Maci Wilson, senior, computer science, Omaha
BitVoyage, an interest-based travel booking website equipped with artificial intelligence
Alexah Fort, junior, emerging media arts, Sidney, Nebraska
Benjamin Frasier, sophomore, computer science, Omaha
Hannah Gish, sophomore, emerging media arts, Lincoln
“Participating in the 48-Hour Challenge showed me how my skills are compatible with those of other students,” said Micah Fullinfaw, a senior emerging media arts major from Omaha. “I learned how important it is to work with people of different backgrounds and skill sets.”
Fullinfaw pitched an idea for a smart pantry on the competition’s first day, then found five students to join his team.
“Over the two days, we constantly pivoted our idea until we landed on a new, solid business plan,” he said. “Restaurants would pay to be featured on an app called FOODI, and users would connect with each other over their pursuit of finding new restaurants.”
Competitors could leverage the expertise of entrepreneurs in person or via Zoom. Among the mentors was Emily Kist, a 2022 Husker alumna who works for Nelnet in St. Paul, Minnesota.
“Participating in new business startup competitions is so important for students because it teaches them how to navigate the framework of starting a new venture,” she said. “They get to practice things like customer discovery, market research, storytelling, building a pitch deck and more, which are the most essential steps to starting a company.”
Jonathan Gerdes, a senior civil engineering major from Lincoln, participated in the challenge to push his skills and create a viable business within a limited timeframe. He worked with Street Eats, an event production company that strategically gathers food trucks in a centralized location to offer amenities from entertainment to food and beverages.
“A significant amount of time was dedicated to understanding our customers and their problems,” Gerdes said. “This provided a greater likelihood of devising a viable and effective solution. Our cohesive strength was rooted in respect for individual competencies, facilitating a collaborative evaluation of all aspects of our business. This approach enabled us to reach a consensus, effectively addressing challenges and contributing to our success.”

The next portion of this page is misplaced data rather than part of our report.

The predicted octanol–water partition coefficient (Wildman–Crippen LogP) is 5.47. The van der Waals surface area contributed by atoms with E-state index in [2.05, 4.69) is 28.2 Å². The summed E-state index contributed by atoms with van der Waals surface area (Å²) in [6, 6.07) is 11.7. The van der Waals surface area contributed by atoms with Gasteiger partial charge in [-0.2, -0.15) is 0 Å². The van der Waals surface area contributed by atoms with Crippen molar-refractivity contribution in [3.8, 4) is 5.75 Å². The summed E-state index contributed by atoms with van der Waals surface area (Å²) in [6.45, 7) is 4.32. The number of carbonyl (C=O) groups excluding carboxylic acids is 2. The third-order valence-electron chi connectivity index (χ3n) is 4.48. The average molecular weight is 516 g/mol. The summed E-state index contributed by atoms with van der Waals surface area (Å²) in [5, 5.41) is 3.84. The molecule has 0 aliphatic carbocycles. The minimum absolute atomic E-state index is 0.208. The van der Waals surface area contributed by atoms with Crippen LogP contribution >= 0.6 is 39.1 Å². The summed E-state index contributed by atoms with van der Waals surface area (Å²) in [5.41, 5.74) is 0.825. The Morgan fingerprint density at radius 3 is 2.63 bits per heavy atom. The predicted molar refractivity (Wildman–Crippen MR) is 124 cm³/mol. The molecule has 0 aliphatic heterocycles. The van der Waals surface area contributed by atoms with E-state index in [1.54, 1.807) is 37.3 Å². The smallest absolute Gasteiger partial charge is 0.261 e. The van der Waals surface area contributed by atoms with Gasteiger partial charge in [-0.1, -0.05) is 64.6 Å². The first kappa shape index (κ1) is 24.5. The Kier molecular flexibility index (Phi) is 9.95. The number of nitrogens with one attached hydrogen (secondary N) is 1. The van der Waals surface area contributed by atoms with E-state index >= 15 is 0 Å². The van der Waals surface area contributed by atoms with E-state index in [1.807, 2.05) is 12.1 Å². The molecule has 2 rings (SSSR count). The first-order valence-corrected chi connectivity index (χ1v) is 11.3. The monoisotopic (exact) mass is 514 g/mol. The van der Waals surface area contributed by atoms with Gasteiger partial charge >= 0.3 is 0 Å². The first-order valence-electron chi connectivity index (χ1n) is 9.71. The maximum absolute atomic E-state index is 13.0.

The 48-Hour Challenge helps students prepare for the next competition in the Center for Entrepreneurship’s signature series: the 37th Annual New Venture Competition, April 16 and 18. Open to all undergraduate and graduate students at the university, the contest allows students to pitch their business ideas for the chance to win a share of $47,500 and an additional $25,000 from the Husker Venture Fund, which provides early-stage capital to Nebraskan startups.
The Center for Entrepreneurship is a hub for students of all majors who want to pursue their ideas for a business; own a franchise or take over their family business; or explore career options. Learn more.
Cyberattack on healthcare network impacts Nebraska hospitals
OMAHA, Neb. (WOWT) – A recent cyberattack on a national healthcare network is still impacting many Nebraska hospitals, officials say.
UnitedHealth Group reported the attack on its Change Healthcare IT systems to the SEC last week. The company had detected the attack on Wednesday, Feb. 21, and said in its filing that it expected the attack to continue through the next day.
Gray News reported on Friday that pharmacies across the country — including CVS, Walgreens, and GoodRx — were having trouble processing some prescriptions because of that attack.
Noting an increase in frequency and sophistication of ransomware attacks on hospitals and other healthcare systems — over the last two years in particular — the American Hospital Association and Nebraska Hospital Association have called on the U.S. health department to provide “immedate regulatory flexibility” as well as financial support as they navigate the disruption.
Wednesday, the NHA said in a news release that the attack had disrupted “a number of its systems and services,” including authorizations for prescriptions, procedures, and surgeries; inpatient insurance verification; as well as cost estimates and patient billing.
“Due to this incident, Nebraskans may experience longer wait times regarding authorizations for procedures, as well as delays in resolution of claims,” NHA President Jeremy Nordquist said in the release. “Our hospitals ask Nebraskans to be understanding as we work through these challenges.”
He said that hospitals were working to manage the challenges “as quickly and efficiently as possible.”
According to the NHA release, the AHA had been in contact with the FBI, the U.S. Department of Health and Human Services, and the Cybersecurity and Infrastructure Security Agency about the attack.
Copyright 2024 WOWT. All rights reserved.